“Is it possible for people from different faiths to live together, to laugh together, pray together, eat together, and sacrifice their lives for one another?
Is it possible to live a life of self-sacrifice even to the point of death for an unseen hope one believes in?
Is it possible to lay down your life for a friend, even for a stranger? To forgive your enemies – to love your enemies.
In a world of strife and growing conflict, the answer may seem to be ‘No’. In a world of division and ethnic war, it may appear that such attitudes are not humanly possible.
What could cause people to express the kind of love and sacrificial care that they would risk their own safety and their own lives for its expression? Is such a love possible?”
In the story of Corrie and the ten Boom family, the answer can only be found because they opened their hearts to an extraordinary God and became players in one of the most remarkable stories ever told.
Cornelia Johanna ten Boom was born on April 15, 1892, in Haarlem, Netherlands, near Amsterdam. Known as ‘Corrie’ all her life, she was the youngest child, with two sisters, Betsie and Nollie, and one brother, Willem. Their father, Casper, was a jeweler and watchmaker.
The ten Boom family lived in rooms above Casper’s watch shop. The family was members of the Dutch Reformed Church. Faith in God inspired them to serve society, offering shelter, food and money to those in need. In this tradition, the family held a deep respect for the Jewish community in Amsterdam, considering them “God’s ancient people.”
The ten Boom home was a refuge for Jews and Dutch underground meetings in Holland during WWII. Their lives were torn apart when the family was arrested and taken to concentration camps for hiding people from the Nazi authorities. Casper died, her sister Betsie died, and Corrie had to look to the Lord for her source of strength. Later, after her release, she wrote about these harrowing experiences in her riveting book The Hiding Place.
By all accounts, they saved nearly 800 lives.
“You are my hiding place; You will protect me from trouble and surround me with songs of deliverance.” ~Psalm 32: 7
What Makes Corrie A Heroine?
The Bible tells us that God is our hiding place, and that He is a perfect shelter for His children. Corrie knew this and lived it out.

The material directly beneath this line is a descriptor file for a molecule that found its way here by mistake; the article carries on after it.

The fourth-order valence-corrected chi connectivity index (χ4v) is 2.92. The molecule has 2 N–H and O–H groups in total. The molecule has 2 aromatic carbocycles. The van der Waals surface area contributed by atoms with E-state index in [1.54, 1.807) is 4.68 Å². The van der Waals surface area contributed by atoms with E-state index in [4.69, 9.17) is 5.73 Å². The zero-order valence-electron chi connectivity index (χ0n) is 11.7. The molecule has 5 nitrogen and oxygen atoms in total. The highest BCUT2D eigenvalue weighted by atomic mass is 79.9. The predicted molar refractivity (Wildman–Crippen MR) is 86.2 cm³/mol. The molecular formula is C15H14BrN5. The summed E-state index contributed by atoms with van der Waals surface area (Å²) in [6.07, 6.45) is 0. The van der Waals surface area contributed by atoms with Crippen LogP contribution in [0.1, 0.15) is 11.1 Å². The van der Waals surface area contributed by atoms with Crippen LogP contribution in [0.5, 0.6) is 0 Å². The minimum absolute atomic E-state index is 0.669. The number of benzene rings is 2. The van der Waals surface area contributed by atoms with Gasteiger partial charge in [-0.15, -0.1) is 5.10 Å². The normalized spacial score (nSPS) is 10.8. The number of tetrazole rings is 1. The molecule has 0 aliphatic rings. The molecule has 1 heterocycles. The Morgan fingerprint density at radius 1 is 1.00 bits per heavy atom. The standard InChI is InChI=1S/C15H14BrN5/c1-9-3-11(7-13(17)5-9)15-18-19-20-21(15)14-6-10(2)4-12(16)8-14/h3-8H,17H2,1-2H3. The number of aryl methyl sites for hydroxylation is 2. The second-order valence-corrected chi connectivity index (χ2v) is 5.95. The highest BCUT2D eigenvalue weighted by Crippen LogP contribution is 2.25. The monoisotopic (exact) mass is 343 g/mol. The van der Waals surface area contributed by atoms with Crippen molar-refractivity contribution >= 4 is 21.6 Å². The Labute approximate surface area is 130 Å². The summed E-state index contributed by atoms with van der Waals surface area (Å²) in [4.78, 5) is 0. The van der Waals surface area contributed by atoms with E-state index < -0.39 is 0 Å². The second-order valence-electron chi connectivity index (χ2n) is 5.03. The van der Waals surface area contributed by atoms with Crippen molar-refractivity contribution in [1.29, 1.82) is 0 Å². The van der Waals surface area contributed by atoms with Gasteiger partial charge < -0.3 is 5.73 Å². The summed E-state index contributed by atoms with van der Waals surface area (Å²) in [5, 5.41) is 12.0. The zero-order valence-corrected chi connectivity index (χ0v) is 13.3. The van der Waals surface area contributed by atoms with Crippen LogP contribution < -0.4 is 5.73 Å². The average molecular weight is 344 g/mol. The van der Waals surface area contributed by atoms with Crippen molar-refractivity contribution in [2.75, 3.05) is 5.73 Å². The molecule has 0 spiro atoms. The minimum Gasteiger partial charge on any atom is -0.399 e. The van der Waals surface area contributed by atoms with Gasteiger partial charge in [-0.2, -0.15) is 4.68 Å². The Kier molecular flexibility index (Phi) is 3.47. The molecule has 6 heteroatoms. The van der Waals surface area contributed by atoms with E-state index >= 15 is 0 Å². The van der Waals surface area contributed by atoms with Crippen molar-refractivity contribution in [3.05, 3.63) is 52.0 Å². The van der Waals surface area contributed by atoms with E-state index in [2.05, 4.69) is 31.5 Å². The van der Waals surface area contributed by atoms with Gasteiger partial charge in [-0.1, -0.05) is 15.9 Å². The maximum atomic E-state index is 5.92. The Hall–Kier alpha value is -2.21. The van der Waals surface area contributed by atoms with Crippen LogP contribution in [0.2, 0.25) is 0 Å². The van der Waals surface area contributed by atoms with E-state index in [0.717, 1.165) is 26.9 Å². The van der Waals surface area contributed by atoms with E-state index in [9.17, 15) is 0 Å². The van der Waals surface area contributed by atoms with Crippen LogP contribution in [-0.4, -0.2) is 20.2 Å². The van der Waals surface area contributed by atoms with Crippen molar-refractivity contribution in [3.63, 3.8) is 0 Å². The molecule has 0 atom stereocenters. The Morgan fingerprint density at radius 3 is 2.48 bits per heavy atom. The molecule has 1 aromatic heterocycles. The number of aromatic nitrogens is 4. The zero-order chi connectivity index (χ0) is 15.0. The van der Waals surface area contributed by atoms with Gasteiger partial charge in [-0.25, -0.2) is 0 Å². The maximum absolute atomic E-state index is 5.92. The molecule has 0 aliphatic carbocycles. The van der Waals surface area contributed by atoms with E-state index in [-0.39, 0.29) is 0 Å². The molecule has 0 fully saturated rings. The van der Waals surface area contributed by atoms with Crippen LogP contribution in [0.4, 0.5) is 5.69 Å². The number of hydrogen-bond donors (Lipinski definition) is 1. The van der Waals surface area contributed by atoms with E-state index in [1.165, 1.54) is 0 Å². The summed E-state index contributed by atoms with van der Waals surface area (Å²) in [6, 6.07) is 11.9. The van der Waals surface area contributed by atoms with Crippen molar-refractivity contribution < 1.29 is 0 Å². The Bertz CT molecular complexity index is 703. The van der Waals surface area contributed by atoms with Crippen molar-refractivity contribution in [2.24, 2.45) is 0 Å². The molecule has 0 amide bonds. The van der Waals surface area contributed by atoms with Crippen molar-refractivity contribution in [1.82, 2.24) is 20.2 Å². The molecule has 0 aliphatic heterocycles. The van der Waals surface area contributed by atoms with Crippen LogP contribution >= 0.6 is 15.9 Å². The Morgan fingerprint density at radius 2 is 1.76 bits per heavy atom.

Corrie ten Boom, after living through the horrors of Ravensbruck, a concentration camp built for women in 1939, said, “If you look at the world, you’ll be distressed. If you look within, you’ll be depressed. If you look at God you’ll be at rest.”
Corrie endured solitary confinement in prison and ten months of manual labor and mental torture while interned, but she prayed for her captors and never lost her mind. On New Year’s Eve, 1944, she was released from Ravensbruck concentration camp and later learned it was due to a clerical error. All the women her age met their death just one week after her discharge.
We have a solid model to learn from in Corrie. This little review doesn’t come close to doing her life justice.
She not only had a deep faith in God, but she lived out her relationship with Christ in the way she spent her life for others. Her courage was unmatched. In her later years she didn’t retire to sit around, grow old and vegetate. She set about establishing rehabilitation houses for survivors and sharing her message of forgiveness, mercy, and God’s grace around the world.
We have no idea what would have happened if the family had not opened their door to these people. What we do know is this: no matter what, there were no bounds to her faith, hope, and trust in the Lord. Corrie went home on her 91st birthday, just as it says in her family’s favorite passage in Psalm 91, to “the shelter of the Most High.”
“It matters not how dark it is – His light is always brighter.” –Corrie ten Boom
“A caution is in order before you read the story of the Dutch Christian family ten Boom. The story can be a dangerous story, for having once heard it, you might be find it impossible to be impacted by its implications. You might find that you have been changed forever.” – The Corrie ten Boom Museum
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